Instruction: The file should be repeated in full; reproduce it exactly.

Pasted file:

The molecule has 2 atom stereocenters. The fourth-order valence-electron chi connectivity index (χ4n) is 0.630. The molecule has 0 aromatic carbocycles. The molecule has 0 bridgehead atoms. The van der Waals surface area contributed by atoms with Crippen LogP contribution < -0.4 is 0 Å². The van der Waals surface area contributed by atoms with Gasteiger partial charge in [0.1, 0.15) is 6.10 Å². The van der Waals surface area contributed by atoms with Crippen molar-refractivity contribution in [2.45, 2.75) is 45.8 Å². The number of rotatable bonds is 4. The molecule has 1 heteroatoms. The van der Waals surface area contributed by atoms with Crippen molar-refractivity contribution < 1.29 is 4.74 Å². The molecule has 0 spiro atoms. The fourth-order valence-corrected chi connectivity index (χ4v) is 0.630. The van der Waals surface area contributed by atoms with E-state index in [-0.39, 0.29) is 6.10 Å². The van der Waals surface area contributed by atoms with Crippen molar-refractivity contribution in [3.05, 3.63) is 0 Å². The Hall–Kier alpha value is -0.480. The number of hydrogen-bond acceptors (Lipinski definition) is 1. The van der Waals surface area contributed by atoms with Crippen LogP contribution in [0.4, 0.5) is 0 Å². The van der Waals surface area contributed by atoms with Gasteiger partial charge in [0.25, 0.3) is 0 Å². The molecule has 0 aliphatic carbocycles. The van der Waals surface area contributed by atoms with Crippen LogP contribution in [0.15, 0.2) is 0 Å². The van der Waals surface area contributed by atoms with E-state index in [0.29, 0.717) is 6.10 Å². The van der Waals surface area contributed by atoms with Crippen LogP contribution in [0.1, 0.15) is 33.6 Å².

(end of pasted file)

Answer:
The molecule has 2 atom stereocenters. The fourth-order valence-electron chi connectivity index (χ4n) is 0.630. The molecule has 0 aromatic carbocycles. The molecule has 0 bridgehead atoms. The van der Waals surface area contributed by atoms with Crippen LogP contribution < -0.4 is 0 Å². The van der Waals surface area contributed by atoms with Gasteiger partial charge in [0.1, 0.15) is 6.10 Å². The van der Waals surface area contributed by atoms with Crippen molar-refractivity contribution in [2.45, 2.75) is 45.8 Å². The number of rotatable bonds is 4. The molecule has 1 heteroatoms. The van der Waals surface area contributed by atoms with Crippen molar-refractivity contribution < 1.29 is 4.74 Å². The molecule has 0 spiro atoms. The fourth-order valence-corrected chi connectivity index (χ4v) is 0.630. The van der Waals surface area contributed by atoms with E-state index in [-0.39, 0.29) is 6.10 Å². The van der Waals surface area contributed by atoms with Crippen molar-refractivity contribution in [3.05, 3.63) is 0 Å². The Hall–Kier alpha value is -0.480. The number of hydrogen-bond acceptors (Lipinski definition) is 1. The van der Waals surface area contributed by atoms with Crippen LogP contribution in [0.4, 0.5) is 0 Å². The van der Waals surface area contributed by atoms with Gasteiger partial charge in [0.25, 0.3) is 0 Å². The molecule has 0 aliphatic carbocycles. The van der Waals surface area contributed by atoms with Crippen LogP contribution in [0.15, 0.2) is 0 Å². The van der Waals surface area contributed by atoms with E-state index in [0.29, 0.717) is 6.10 Å². The van der Waals surface area contributed by atoms with Crippen LogP contribution in [0.1, 0.15) is 33.6 Å².